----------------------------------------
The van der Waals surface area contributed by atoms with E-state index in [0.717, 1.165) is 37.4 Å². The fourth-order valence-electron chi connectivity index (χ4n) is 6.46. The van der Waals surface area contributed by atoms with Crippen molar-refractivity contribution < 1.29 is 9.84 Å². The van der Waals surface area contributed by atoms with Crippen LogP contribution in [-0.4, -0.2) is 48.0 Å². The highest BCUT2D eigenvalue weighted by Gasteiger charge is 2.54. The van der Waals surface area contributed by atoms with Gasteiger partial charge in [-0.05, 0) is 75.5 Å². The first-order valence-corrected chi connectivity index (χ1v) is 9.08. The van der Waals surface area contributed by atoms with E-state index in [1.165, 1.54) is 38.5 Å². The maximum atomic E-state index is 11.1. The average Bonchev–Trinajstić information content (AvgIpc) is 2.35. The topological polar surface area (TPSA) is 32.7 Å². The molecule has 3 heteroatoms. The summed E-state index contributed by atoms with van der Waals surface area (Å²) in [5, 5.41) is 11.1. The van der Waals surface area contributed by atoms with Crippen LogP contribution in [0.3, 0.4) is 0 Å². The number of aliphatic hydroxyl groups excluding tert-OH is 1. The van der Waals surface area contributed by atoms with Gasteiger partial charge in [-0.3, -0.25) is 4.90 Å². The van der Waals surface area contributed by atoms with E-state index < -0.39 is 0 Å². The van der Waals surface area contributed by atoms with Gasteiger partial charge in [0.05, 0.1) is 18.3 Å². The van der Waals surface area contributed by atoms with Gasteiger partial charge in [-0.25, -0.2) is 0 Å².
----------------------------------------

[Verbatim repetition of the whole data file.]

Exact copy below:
The van der Waals surface area contributed by atoms with E-state index in [0.717, 1.165) is 37.4 Å². The fourth-order valence-electron chi connectivity index (χ4n) is 6.46. The van der Waals surface area contributed by atoms with Crippen molar-refractivity contribution < 1.29 is 9.84 Å². The van der Waals surface area contributed by atoms with Crippen LogP contribution in [-0.4, -0.2) is 48.0 Å². The highest BCUT2D eigenvalue weighted by Gasteiger charge is 2.54. The van der Waals surface area contributed by atoms with Gasteiger partial charge in [-0.05, 0) is 75.5 Å². The first-order valence-corrected chi connectivity index (χ1v) is 9.08. The van der Waals surface area contributed by atoms with E-state index in [1.165, 1.54) is 38.5 Å². The maximum atomic E-state index is 11.1. The average Bonchev–Trinajstić information content (AvgIpc) is 2.35. The topological polar surface area (TPSA) is 32.7 Å². The molecule has 3 heteroatoms. The summed E-state index contributed by atoms with van der Waals surface area (Å²) in [5, 5.41) is 11.1. The van der Waals surface area contributed by atoms with Crippen LogP contribution in [0.3, 0.4) is 0 Å². The number of aliphatic hydroxyl groups excluding tert-OH is 1. The van der Waals surface area contributed by atoms with Gasteiger partial charge in [-0.3, -0.25) is 4.90 Å². The van der Waals surface area contributed by atoms with E-state index < -0.39 is 0 Å². The van der Waals surface area contributed by atoms with Gasteiger partial charge in [0.05, 0.1) is 18.3 Å². The van der Waals surface area contributed by atoms with Gasteiger partial charge in [-0.25, -0.2) is 0 Å².